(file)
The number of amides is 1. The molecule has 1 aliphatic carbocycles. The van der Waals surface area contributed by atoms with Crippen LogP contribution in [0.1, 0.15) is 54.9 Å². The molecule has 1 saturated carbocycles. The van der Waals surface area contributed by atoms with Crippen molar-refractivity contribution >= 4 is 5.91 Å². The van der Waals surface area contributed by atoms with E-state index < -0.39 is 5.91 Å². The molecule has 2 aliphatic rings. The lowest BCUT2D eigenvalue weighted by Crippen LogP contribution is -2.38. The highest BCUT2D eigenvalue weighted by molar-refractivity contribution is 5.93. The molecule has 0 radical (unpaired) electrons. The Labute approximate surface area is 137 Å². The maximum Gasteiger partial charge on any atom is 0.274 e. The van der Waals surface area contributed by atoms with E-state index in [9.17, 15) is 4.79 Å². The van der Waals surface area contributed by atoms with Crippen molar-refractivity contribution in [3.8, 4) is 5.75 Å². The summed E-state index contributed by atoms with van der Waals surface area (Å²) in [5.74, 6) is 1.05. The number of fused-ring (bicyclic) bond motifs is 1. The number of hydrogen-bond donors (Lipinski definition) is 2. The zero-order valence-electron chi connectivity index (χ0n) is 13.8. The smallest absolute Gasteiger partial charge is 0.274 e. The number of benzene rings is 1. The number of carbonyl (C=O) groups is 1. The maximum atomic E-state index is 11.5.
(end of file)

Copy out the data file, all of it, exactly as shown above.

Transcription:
The number of amides is 1. The molecule has 1 aliphatic carbocycles. The van der Waals surface area contributed by atoms with Crippen LogP contribution in [0.1, 0.15) is 54.9 Å². The molecule has 1 saturated carbocycles. The van der Waals surface area contributed by atoms with Crippen molar-refractivity contribution >= 4 is 5.91 Å². The van der Waals surface area contributed by atoms with E-state index < -0.39 is 5.91 Å². The molecule has 2 aliphatic rings. The lowest BCUT2D eigenvalue weighted by Crippen LogP contribution is -2.38. The highest BCUT2D eigenvalue weighted by molar-refractivity contribution is 5.93. The molecule has 0 radical (unpaired) electrons. The Labute approximate surface area is 137 Å². The maximum Gasteiger partial charge on any atom is 0.274 e. The van der Waals surface area contributed by atoms with E-state index in [9.17, 15) is 4.79 Å². The van der Waals surface area contributed by atoms with Crippen molar-refractivity contribution in [3.8, 4) is 5.75 Å². The summed E-state index contributed by atoms with van der Waals surface area (Å²) in [5.74, 6) is 1.05. The number of fused-ring (bicyclic) bond motifs is 1. The number of hydrogen-bond donors (Lipinski definition) is 2. The zero-order valence-electron chi connectivity index (χ0n) is 13.8. The smallest absolute Gasteiger partial charge is 0.274 e. The number of benzene rings is 1. The number of carbonyl (C=O) groups is 1. The maximum atomic E-state index is 11.5.